For the battalion, it was the beginning of what Huntington's executive officer, Major Henry Clay Cochrane, later called "its 100 hours of fighting." The Marines flooded into their trenches and let loose with more rifle fire augmented by the staccato chatter from machine guns. Overhead, the freight-trainlike sound of naval ordnance roared to a loud impact in the nearby hills. McCalla, true to his word, unleashed a fearsome barrage of gunfire from Marblehead.
The Spanish infantry pulled back. Huntington summoned Captain George E Elliott, who commanded Co C, and said, "Find them!" Then, Huntington with Capt Charles L. McCawley, son of the late Commandant, and Sergeant Major Henry Good led a separate patrol of their own. As it turned out, the Spanish found them first and opened up from close range. No one was seriously injured, and the Spaniards again disappeared into the thick bush.
That night the Spanish hit again. It was a wild nightmare: blackness punctured by explosions from naval gunfire, signal lamps winking in the darkness, alarms being sounded, rifle fire at real or imagined figures in the heavy brush and the steady, unnerving slap of Mauser bullets overhead. Somewhere in that chaos five of those rounds found their marks, wounding three Marines and killing Pvt Goode Tourman and the battalion's acting assistant surgeon, John Blair Gibbs.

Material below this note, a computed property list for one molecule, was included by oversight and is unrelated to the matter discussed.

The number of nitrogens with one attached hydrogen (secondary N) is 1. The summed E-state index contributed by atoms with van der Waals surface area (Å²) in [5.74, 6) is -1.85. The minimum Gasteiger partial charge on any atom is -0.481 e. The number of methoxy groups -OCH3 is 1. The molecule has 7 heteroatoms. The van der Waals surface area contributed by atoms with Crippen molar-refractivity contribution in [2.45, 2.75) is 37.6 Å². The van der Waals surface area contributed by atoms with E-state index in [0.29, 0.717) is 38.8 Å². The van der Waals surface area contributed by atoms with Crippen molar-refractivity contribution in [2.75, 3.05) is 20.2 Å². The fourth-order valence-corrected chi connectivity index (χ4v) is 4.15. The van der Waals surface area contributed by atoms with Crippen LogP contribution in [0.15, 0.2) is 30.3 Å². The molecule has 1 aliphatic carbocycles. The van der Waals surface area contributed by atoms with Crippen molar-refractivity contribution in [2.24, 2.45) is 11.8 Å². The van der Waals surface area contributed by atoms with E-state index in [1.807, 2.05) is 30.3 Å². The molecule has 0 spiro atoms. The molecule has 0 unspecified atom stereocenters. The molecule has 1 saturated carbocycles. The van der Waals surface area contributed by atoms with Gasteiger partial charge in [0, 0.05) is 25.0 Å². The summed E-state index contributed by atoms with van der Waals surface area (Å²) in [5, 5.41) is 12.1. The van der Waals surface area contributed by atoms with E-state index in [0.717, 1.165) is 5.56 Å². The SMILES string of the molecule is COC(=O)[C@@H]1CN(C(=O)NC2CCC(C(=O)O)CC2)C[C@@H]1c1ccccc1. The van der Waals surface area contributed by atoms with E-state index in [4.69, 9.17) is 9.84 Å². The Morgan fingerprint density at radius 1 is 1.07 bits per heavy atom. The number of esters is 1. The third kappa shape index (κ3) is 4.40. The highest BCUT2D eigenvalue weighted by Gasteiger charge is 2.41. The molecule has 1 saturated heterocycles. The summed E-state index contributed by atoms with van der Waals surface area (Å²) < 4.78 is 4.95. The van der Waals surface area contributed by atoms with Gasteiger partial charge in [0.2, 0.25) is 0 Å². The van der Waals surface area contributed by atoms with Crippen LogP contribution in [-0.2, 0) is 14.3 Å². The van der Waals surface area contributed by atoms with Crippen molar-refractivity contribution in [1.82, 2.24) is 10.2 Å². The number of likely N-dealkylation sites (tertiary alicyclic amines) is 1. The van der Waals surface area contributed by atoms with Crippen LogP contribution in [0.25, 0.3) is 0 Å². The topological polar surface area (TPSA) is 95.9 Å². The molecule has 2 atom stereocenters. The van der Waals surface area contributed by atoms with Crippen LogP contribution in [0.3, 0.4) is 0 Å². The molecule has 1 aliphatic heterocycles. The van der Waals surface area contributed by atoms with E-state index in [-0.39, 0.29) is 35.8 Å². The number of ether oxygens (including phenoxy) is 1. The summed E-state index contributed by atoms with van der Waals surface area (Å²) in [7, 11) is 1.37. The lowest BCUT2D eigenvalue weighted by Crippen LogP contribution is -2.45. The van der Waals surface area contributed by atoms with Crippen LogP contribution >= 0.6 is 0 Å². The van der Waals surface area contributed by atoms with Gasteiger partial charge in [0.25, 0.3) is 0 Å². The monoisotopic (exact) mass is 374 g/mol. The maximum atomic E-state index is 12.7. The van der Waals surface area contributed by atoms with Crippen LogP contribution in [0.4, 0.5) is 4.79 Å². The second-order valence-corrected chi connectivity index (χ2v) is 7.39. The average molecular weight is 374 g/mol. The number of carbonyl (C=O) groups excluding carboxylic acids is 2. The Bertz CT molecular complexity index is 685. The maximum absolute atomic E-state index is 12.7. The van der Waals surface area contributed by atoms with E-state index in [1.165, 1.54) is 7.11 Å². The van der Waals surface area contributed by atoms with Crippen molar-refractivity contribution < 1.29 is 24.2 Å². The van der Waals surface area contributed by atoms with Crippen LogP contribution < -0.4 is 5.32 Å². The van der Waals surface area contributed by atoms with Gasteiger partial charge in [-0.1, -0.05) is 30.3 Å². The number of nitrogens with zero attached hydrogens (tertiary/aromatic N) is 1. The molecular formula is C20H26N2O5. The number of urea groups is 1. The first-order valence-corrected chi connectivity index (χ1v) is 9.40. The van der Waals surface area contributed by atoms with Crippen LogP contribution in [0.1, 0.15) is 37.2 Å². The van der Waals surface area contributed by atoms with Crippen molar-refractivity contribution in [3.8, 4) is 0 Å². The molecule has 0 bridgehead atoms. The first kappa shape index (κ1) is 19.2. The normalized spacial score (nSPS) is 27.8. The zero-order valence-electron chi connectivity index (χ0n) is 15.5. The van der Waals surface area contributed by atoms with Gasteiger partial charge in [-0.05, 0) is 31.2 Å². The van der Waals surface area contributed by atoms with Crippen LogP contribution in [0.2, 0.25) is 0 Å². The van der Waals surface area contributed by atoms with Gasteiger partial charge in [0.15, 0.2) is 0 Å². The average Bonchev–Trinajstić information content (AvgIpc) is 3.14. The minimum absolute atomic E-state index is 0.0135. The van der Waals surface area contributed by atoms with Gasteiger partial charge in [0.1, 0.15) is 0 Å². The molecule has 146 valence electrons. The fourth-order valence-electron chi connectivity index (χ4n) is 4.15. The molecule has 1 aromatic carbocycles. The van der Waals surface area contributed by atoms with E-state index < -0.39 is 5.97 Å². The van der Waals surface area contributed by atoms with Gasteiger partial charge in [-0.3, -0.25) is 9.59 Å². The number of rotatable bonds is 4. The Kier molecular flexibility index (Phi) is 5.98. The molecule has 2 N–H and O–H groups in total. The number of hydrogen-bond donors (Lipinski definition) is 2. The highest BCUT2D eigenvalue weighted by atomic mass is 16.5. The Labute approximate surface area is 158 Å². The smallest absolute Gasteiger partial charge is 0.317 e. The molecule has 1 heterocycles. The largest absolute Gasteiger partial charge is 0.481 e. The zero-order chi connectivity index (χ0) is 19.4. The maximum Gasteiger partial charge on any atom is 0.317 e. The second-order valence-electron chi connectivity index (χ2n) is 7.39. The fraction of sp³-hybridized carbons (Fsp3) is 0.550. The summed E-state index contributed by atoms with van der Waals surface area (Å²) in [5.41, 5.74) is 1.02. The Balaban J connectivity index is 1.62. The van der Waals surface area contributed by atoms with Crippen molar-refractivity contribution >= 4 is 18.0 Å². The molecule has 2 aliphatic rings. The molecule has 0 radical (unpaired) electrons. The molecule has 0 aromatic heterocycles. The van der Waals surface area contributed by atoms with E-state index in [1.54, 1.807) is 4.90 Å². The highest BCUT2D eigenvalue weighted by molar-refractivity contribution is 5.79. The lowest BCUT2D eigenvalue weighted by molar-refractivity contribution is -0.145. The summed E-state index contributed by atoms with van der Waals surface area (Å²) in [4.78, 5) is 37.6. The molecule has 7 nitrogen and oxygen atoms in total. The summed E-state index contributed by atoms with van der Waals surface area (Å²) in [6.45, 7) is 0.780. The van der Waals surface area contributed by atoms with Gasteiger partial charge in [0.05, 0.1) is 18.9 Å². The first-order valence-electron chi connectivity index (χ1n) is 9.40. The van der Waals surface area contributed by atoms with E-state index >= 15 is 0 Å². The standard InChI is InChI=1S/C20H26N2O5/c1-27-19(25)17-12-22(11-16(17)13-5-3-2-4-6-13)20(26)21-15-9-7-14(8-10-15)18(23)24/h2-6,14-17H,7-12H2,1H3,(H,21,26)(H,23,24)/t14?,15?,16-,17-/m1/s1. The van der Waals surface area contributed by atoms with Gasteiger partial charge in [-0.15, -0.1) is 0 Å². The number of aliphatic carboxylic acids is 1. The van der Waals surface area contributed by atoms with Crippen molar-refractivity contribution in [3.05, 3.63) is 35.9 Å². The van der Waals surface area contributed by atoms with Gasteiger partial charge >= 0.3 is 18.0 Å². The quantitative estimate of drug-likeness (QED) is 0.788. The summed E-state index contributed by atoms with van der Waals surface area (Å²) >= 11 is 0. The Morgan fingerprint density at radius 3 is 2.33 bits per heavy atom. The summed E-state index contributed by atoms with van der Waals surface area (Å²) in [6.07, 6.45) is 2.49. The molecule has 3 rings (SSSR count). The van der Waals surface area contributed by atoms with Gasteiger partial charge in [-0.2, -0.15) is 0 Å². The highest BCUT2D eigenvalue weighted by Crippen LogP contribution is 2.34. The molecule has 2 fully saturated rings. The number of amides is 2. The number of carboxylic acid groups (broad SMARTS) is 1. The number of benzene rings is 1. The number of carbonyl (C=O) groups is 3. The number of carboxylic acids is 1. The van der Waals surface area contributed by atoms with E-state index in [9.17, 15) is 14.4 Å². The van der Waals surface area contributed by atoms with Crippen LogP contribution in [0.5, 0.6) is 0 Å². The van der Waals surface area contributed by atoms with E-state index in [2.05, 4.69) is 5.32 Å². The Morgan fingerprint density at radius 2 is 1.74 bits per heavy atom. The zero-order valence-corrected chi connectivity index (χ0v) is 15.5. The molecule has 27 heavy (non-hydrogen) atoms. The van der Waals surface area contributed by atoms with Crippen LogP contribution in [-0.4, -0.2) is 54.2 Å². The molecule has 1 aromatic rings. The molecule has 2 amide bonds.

With the dawn came the oppressive heat and glaring sun. As they were situated, the leathernecks were much too vulnerable to sniper fire. Tactical positions needed to be relocated or reinforced. Consequently, noncommissioned officers harried Marines, lethargic from the lack of sleep, to break out shovels, axes and machetes and begin the exhausting labor essential to clearing fields of fire.
Shots rang out again, this time over by Co D commanded by First Lieutenant Wendell C. Neville. It was a fast and vicious attack. When it was over, three more Marines were wounded, and Sgt Charles H. Smith lay lifeless under the morning sun. The incident, however, drove home the need to hurry the shoring of defensive positions.
Driven and exhausted, the Marines labored on. Water became their elixir. Although stale and dank from their canteens, they slugged huge, luxurious gulps to quench their thirst and quell their fears. That night, they manned their defenses, and the Spaniards with their Mausers came once again and were once again repulsed. Stephen Crane, author of "The Red Badge of Courage" and correspondent for McClure's magazine, wrote it was a night that "strained courage so near the panic point." It was also not without cost. At dawn, another Marine took muster for SgtMaj Good, who was dead.